Your responses should be short: "Uh huh, Yeah, Oh my, Oh geez, You poor thing, Go on," that kind of thing. Let her stop when she wants to. Your primary focus should be on making sure she knows that you still love her, that she is safe in having told you.
She will want to know if this has changed anything. Well, obviously it has, but you need to word it carefully. Make it clear: It hasn't changed your love for her. It hasn't changed your commitment to the relationship, or your commitment to sharing your life and future with her.
Then tell her what has changed. You know she is in pain, and you want to help her heal. You want to be there for her. Your priorities have changed, and no matter what your priorities were before, this has taken over as your top priority. The person you love is hurting, hurting bad, hurting as badly as a person can hurt. You want to make that stop. Nothing else matters.
What You Need To Know
The first thing you need to know is, how much you don't know. You're not a psychiatrist. You've received no training in this.
She is so desperate for help that she will be turning to you for help. Realize that you are not qualified, and realize that it isn't your fault. But also realize that now she is trusting you to help. Again, there's nothing wrong with telling the truth. Be honest and say, "I don't know, I wish I knew what to say, I wish I could make you stop hurting." It may not seem like it, but these phrases will supply some comfort.
Don't make the mistake of getting super-logical. It's an understandable reaction, considering how emotion-filled your life has become, but it doesn't help. It will make her feel rejected, like you're being cold. You may feel stupid, holding her and saying, "You poor thing," like you have ten million times before, but it's still what she needs.
Don't make the mistake of being totally sucked into her emotional state either. This is also an understandable reaction, as you try to show her that you support her and are there for her. You will walk a fine line -- reassuring her, showing her that you care, that you love her, while at the same time staying a small step removed.
She will say lots of things as she vents her anger and frustration. Many of those things will not be logical; many of those things won't make sense. Remember that that's OK. She doesn't have to be logical or make sense now. As she vents her anger and pain and grief, she will say many things she doesn't even mean, or if she means them, she won't mean them fifteen seconds from now. Don't correct her, don't argue, don't try to explain why she couldn't do/say/mean what she just said. Let her vent. Tell her you love her. Meanwhile, you have to stay a little bit clear-headed. You have to take intelligent action to help her.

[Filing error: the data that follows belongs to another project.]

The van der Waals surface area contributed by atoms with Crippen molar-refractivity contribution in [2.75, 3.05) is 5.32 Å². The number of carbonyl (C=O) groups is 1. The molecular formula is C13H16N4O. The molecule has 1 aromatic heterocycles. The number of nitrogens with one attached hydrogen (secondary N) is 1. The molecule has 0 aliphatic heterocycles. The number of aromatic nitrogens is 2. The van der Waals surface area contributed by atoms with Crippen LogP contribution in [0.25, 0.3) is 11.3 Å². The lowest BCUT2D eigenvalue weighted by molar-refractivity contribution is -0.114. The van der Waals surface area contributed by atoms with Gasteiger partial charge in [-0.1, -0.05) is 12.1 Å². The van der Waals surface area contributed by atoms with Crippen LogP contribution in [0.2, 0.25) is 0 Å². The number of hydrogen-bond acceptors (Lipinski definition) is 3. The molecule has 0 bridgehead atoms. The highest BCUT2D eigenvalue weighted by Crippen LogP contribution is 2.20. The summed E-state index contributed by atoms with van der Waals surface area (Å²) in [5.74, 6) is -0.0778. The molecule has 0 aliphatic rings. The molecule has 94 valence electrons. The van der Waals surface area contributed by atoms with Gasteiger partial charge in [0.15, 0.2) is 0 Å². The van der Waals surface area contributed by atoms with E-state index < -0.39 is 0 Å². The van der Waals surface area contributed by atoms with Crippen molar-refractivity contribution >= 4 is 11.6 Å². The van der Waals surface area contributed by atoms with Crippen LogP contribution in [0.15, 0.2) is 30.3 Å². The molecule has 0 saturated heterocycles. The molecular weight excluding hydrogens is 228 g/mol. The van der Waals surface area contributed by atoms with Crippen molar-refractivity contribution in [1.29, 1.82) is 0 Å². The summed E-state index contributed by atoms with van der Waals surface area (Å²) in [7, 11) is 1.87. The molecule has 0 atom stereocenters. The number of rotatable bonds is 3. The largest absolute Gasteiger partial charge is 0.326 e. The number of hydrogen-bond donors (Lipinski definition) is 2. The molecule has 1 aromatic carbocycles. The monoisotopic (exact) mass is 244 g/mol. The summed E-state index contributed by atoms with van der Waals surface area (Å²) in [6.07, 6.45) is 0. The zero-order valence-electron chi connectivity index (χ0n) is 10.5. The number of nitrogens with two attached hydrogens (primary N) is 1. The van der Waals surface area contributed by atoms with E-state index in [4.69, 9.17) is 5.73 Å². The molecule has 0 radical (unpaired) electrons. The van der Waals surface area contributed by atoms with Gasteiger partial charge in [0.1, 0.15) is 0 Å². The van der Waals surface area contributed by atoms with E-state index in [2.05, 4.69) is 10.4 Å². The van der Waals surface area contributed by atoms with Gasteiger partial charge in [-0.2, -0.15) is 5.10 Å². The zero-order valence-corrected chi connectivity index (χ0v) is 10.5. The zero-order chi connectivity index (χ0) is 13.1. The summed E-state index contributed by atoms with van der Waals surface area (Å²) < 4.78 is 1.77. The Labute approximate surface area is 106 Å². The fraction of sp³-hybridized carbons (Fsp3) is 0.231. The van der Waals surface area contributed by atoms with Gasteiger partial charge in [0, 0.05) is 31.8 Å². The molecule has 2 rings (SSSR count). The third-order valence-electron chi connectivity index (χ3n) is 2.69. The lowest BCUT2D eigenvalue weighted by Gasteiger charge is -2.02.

What You Can Do
Surprisingly, you've already done the most important thing. You've listened, you're reassured. For her, that was the biggest hurdle, the biggest source of fear and anxiety. She has told you, and you have not rejected her. That is huge.
If you are reading this, and realizing that you made mistakes in how you reacted when she told you, don't panic. It's not too late. Print this out. Read it again. And go find her. Your message should be something along these lines: "I've come to apologize. I just read this article, and I realize that I've reacted all wrong."
There's no room here for pride. You need to tell her this. And trust me -- she's not going to gloat or feel like she's won. She will feel an unbelievable sense of relief, and decide that you are the most wonderful person in the whole world. In later years, she will tell you that this is the moment she most admired you.
People say that you can't take back things you've said, but actually you can. Go over it point by point: "When I said ABC, it was because I was shocked and scared and didn't know what to think. I'm sorry. What I should have said was, XYZ instead, because I love you and I want to help you with this."
You will have no idea how much she will appreciate hearing this.
Go Get Help!
Like I said, you're not trained in this. So go get some people who are! Call your local Child Abuse Prevention agency. Tell them that your wife is an Adult Survivor Of Child Abuse, and you desperately need some advice. They will immediately know what to do. They will know how to help you. They will know how to help her. They will know how you should react in other situations that I haven't covered here -- what to say, how to say it, etc.